In 2019 Coram International  received funding from the Chubb Rule of Law Fund to conduct a small-scale research study on the mental health detention of children in England and Wales. This research follows on from our previous global report on the administrative detention of children, and our work with the Children’s Commissioner for England on the experiences and wellbeing of children in detention in the UK. The main aim of the research is to gain a better understanding of young people’s (ages 12 to 18) experiences of mental health detention. The research is being carried out in collaboration with the Anna Freud Centre and UCL. The study will look at both the admission process and young people’s experiences during their stay, with a potential to focus on the differences between informal admissions and admissions under the Mental Health Act. In doing so, this study will fill a large gap in current research around the legal basis of the informal admission of young people to psychiatric wards and their experiences once there, and will inform future policy on the mental health detention of children and young people in the UK. The study is qualitative in nature, meaning individuals will take part in semi-structured interviews. Recruitment of participants into the study is ongoing.

In 2017, Coram International carried out an evidence review of the views, perspectives and experiences of children subject to immigration control, on matters related to their subjective wellbeing, as commissioned by the Children’s Commissioner. The main objectives of the review were to identify, appraise and synthesise published qualitative evidence on the subjective wellbeing of children subject to immigration control in England, and to draw out key findings and conclusions from the evidence, as well as identifying any important gaps. A report was produced as part of a series of studies examining the subjective wellbeing of vulnerable groups of children in England. This series was produced as part of a larger project focused on improving evidence about childhood vulnerability.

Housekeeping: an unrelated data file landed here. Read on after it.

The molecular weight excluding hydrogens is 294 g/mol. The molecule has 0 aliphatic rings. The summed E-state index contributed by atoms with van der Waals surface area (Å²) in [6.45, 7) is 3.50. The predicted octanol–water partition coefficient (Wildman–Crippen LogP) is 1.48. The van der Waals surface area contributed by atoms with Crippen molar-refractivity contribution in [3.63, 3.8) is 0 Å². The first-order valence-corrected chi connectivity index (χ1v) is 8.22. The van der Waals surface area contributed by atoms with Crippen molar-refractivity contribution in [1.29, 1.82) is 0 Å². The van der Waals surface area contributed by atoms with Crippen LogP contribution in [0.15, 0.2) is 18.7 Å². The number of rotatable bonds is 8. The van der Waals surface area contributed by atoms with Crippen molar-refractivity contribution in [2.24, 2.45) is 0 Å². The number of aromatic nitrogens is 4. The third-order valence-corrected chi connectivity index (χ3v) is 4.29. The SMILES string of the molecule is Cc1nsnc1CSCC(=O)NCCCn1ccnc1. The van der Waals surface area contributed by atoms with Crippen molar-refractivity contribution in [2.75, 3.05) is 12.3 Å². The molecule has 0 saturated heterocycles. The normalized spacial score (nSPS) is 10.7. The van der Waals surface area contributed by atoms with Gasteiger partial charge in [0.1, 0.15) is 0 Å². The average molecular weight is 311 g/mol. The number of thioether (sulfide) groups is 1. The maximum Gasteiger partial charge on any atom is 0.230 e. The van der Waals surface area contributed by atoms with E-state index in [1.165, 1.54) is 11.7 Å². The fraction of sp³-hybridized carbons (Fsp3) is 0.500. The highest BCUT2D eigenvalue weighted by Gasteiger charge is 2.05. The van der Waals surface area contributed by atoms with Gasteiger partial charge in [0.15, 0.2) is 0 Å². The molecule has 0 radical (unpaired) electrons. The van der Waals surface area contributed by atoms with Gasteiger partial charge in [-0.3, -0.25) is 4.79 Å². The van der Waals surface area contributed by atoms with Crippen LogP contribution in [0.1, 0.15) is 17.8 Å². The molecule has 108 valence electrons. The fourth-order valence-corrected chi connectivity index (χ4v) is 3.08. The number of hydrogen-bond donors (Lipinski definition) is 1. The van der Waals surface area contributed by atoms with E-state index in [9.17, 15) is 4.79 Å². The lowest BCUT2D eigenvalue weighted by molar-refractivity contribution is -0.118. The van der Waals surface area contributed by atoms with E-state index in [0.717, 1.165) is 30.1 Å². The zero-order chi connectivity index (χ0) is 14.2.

In 2016, Professor Carolyn Hamilton consulted with Ecorys on a report exploring the experiences of vulnerable consumers in family law in the United Kingdom, providing expert advice and input into qualitative and quantitative research tool development, analysis and reporting. The research explored the related issues of access, cost and quality in the context of recent legal aid reforms to family law, from the perspective of legal firms and consumers.

Between 2014-2016, Coram International designed, developed and piloted training of professionals across 10 EU member states from justice, residential care and detention centre settings on child rights and child-friendly communication skills. Coram International co-ordinated a network of 11 in-country partners to develop a project that has resulted in the production of training modules and resources which can be replicated widely across the EU. During the two years, training modules were delivered by key experts to 920 professionals across the 10 countries (Bulgaria, Czech Republic, Estonia, Greece, Hungary, Italy, Ireland, Poland, Slovakia and the United Kingdom). The piloted, evaluated and refined training is now available through a web platform providing e-learning tools, certification and a guide for professionals on how to integrate the training into existing systems. Click here to access these resources.

Coram International conducted a pilot research project in partnership with the International Planned Parenthood Federation. The research explored how law, as well as knowledge and perceptions of law, can create barriers to young people’s access to sexual and reproductive health services. The research was qualitative and highly participatory, involving interviews and focus group discussions with children and young people in four different jurisdictions around the world: England and Wales, Northern Ireland, Senegal and El Salvador. The findings from this research informed a report providing recommendations on how the legal system and awareness or knowledge of the legal framework can affect access to sexual and reproductive health services, as well as recommendations for how International Planned Parenthood Federation’s Member Associations can structure their programming to overcome these barriers.